By its very nature, income tax law is subject to a range of interpretations. As a result, reporting entities and their auditors may be, in certain cases, uncertain about whether a position adopted in the entity’s tax return would ultimately be sustained. Further, given the diverse risk profiles of companies, and the absence of specific guidance on how to account for uncertain tax positions, significant disparity in how companies recognise and measure tax benefits recorded in their financial statements has arisen over time.
What has changed?
For annual reporting periods beginning on or after 1 January 2019, IFRIC 23 Uncertainty over Income Tax Treatments (implemented in Australia as AASB Interpretation 23 or “the Interpretation”) came into effect. The Interpretation was a response to the widespread diversity, that exists in practice, of the recognition and measurement of uncertain tax positions. These new obligations address the consideration of uncertain tax positions during financial statement audits. US companies have been subject to similar rules for a number of years by having to apply FIN 48.
How should the Interpretation be applied?
The Interpretation sets out suggested requirements around accounting for uncertain tax positions, as follows:
- If an entity concludes that it is probable the tax authorities will accept a tax position, no additional action is required. Tax balances will be calculated under the existing accounting standard.
- If an entity concludes that it is not probable the tax authorities will accept a tax position – it is required to use the “most likely amount” or “expected value” in determining its tax balances. Any variation between the “most likely amount/expected value” and the amount recorded in the accounts will need to be adjusted.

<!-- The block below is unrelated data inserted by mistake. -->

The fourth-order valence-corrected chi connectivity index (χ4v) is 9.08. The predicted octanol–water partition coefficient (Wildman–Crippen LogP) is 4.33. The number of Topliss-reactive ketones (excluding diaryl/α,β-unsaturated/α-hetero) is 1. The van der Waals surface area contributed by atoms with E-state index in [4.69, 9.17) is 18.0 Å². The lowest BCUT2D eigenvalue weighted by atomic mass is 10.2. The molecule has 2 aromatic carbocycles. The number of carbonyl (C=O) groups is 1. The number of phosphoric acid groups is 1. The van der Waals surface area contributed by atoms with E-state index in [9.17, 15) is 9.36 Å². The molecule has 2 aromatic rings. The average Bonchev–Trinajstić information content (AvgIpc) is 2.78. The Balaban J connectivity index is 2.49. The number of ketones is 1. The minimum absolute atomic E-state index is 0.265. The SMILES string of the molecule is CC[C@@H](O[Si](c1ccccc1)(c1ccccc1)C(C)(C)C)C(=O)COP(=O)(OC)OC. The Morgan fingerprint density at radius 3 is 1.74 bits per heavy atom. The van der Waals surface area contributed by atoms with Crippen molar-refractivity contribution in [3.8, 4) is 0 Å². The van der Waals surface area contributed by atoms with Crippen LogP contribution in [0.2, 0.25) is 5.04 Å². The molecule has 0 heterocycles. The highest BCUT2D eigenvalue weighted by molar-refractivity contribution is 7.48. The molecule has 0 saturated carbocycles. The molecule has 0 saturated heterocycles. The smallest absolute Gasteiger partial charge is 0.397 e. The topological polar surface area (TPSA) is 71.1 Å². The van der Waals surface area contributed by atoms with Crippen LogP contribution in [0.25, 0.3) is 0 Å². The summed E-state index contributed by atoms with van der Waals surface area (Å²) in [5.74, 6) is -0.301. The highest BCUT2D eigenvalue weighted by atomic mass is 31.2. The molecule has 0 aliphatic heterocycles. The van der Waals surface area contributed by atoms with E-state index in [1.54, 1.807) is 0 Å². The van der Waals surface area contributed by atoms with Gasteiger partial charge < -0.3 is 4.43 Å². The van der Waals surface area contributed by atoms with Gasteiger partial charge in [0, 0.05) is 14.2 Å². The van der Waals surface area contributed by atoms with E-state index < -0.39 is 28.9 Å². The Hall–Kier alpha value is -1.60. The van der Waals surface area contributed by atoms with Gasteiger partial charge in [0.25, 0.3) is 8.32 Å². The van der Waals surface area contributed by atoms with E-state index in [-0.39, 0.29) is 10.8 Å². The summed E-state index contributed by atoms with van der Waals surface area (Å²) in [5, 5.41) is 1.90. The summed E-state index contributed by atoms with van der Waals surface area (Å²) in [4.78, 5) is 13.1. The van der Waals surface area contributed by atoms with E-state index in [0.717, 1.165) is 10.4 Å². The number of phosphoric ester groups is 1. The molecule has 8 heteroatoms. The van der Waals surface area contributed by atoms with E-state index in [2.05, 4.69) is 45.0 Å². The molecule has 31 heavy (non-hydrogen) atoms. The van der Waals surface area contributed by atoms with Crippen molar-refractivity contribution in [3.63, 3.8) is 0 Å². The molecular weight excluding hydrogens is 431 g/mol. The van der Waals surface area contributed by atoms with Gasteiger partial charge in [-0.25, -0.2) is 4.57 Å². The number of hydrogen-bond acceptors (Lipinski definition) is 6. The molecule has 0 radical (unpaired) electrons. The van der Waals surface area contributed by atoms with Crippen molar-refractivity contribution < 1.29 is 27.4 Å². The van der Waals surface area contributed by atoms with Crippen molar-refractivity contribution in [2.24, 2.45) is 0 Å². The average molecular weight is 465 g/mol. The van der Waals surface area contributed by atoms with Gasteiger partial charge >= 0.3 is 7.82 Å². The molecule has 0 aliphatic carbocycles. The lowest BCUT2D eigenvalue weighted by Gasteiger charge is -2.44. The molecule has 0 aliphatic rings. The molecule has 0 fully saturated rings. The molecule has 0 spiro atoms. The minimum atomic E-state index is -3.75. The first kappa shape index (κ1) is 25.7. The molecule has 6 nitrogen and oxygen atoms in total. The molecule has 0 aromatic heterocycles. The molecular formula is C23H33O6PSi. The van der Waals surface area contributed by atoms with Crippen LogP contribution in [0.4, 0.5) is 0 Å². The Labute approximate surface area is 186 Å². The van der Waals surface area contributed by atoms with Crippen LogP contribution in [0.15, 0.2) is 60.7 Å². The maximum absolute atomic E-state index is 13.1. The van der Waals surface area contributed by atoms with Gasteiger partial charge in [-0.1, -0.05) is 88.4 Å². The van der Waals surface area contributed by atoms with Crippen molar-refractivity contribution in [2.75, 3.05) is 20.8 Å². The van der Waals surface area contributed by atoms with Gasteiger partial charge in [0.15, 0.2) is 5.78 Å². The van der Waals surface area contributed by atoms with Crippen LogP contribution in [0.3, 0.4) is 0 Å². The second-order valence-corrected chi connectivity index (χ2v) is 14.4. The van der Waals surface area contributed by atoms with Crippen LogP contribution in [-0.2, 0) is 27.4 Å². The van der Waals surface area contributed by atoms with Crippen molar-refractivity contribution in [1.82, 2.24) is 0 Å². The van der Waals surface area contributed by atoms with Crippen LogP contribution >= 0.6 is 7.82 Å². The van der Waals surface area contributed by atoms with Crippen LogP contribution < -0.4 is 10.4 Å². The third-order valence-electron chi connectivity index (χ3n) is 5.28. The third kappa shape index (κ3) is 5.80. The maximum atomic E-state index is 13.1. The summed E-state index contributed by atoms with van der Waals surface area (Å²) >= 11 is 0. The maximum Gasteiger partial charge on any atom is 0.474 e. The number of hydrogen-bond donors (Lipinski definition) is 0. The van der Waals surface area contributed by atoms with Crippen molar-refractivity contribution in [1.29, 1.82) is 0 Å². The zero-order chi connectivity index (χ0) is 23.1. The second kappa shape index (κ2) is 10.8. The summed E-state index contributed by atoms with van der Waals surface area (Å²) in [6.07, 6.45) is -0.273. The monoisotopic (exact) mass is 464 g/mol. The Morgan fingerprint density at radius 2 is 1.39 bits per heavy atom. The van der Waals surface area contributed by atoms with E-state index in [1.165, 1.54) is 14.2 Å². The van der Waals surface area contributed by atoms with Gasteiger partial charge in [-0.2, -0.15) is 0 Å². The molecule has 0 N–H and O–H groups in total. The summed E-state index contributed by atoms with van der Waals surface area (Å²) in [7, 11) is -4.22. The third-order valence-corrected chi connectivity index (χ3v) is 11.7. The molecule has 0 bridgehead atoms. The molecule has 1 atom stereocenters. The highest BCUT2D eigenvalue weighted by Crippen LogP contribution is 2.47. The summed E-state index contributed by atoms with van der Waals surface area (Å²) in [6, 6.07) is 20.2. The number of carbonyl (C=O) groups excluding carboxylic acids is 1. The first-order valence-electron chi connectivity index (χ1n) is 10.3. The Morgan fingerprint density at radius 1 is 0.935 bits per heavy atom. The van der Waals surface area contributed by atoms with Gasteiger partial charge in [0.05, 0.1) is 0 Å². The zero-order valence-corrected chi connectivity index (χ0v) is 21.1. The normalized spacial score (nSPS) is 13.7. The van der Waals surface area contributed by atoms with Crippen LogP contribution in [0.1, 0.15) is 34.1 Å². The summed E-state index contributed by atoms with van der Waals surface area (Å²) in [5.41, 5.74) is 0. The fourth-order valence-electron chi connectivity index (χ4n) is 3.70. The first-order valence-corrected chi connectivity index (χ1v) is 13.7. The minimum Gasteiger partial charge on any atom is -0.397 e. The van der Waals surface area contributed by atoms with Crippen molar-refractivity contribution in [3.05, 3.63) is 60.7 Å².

Most importantly, the Interpretation requires calculation of the current tax liability in the financial statements as if under tax authority audit, and the tax authority knew all the facts and circumstances about your tax position. There is no allowance permitted for detection risk, or for the revenue authority’s view of materiality thresholds.
Who will be impacted by these changes?
Transfer pricing is likely to be a key area of focus for multinational reporting entities, particularly in light of the inherent uncertainty triggered by recent BEPS changes. The Interpretation reinforces the need for entities to prepare for their first financial statement audit under the new rules to ensure they have sufficient documentation to identify and support their transfer pricing positions, because without such documentation, it will be very difficult for companies to conclude that their intercompany dealings are ‘probably’ going to be accepted by a tax authority.
The Interpretation is not likely to be welcomed by preparers of financial statements because it will require the preparation of a register of uncertain tax positions, documentation of positions adopted and the recognition of higher current tax liabilities at an earlier date.
How can BDO help?
BDO’s experts have in depth experience in the introduction and application of similar accounting requirements and recommend that you consider engaging an adviser who can both provide you with a clear road map to meet your obligations under the Interpretation and best represent your interests in an audit scenario.
If you would like to know more about this topic, I will be hosting a session at the upcoming TP Minds Australia 2019 conference on 21-23 May at the Sydney Harbour Marriott Hotel. Register using this link to receive a 50% discount off the registration fee.